During the port of Skydiver, Realtime worlds had gone pop. The excessive spending, bad planning, and the refusal to let anything else out the door before APB hit them where it hurt. The whole My World team was let go, and the APB guys were sorry to see it, but were living in a little dream world, sure it wasn't going to happen to them, when a month or so later - it did. The whole company folded, and suddenly there were around 300 coders, artists, designers and testers out looking for work. Stuart Poole a producer on My World came in to see if we could use his skills, and it didn't take long for him to make himself useful, he helped push Skydiver through production and submission and came in full time shortly there after.

We started looking for another game, and this time pick Andrews "Maddening" game. It was different, looked nice, was pretty good fun, and actually a pretty small game meaning we could port it quickly. We did have to help Andrew optimise it quite a bit, as the rendering  wasn't great, but after that was done, it ran no problem at all. This was also the first game we had featured, as it suddenly appeared in the New and Noteworthy on the iPad - another first.

We then started to think about a little Christmas present for the community, and so started work on Simply Solitaire. This was to be a basic card game, just as a promo to what GameMaker can do. Geoff did a set of "wobbly" cards, which set the games unique look and feel and Andrew did his best to break my brain, by adding bugs into the most complex way of writing a simple card game ever devised. I jumped in and tried to help sort it out, but as this was my first real use of GameMaker, it was a shock to the system, not least because the way Andrew coded was nuts. Growing up with GameMaker, he doesn't think the way a traditional games coder does, and that makes his game code a little strange - to say the least. Still, after much cursing and swearing, and calling him Susan, we got it working and submitted it to Apple and it made it in time for Christmas.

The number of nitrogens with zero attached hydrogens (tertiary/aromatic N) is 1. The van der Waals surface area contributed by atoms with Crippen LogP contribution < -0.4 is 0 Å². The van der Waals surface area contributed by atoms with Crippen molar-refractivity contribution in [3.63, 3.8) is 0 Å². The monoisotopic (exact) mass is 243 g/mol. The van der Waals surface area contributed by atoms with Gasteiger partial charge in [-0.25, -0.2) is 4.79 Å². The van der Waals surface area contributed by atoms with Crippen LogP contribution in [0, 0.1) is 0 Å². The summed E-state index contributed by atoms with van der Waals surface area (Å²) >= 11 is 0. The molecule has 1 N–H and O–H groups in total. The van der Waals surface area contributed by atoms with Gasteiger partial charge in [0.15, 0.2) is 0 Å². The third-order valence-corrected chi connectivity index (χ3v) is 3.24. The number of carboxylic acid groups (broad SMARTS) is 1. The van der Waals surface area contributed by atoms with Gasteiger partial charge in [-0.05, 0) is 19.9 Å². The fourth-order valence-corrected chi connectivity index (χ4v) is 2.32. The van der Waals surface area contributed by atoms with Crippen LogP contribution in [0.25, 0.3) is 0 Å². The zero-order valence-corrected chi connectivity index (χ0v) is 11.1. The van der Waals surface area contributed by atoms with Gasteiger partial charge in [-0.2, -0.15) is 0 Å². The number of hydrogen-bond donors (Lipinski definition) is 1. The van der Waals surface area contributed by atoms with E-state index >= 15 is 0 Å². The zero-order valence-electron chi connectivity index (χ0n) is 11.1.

Then something unusual happened in France. We've never been able to figure out exactly what or why, but it took off. Certainly Christmas helped, lots of new iPad owners were looking for free games, and this helped push the downloads up. In one day a alone we got over 77,000 downloads. Over Christmas we got to not only the number one card game, but the number one FREE game in several countries. It was a staggering achievement for something that was supposed to be a test - a promo. The only reason for making it, was for the YoYo Games logo in the background.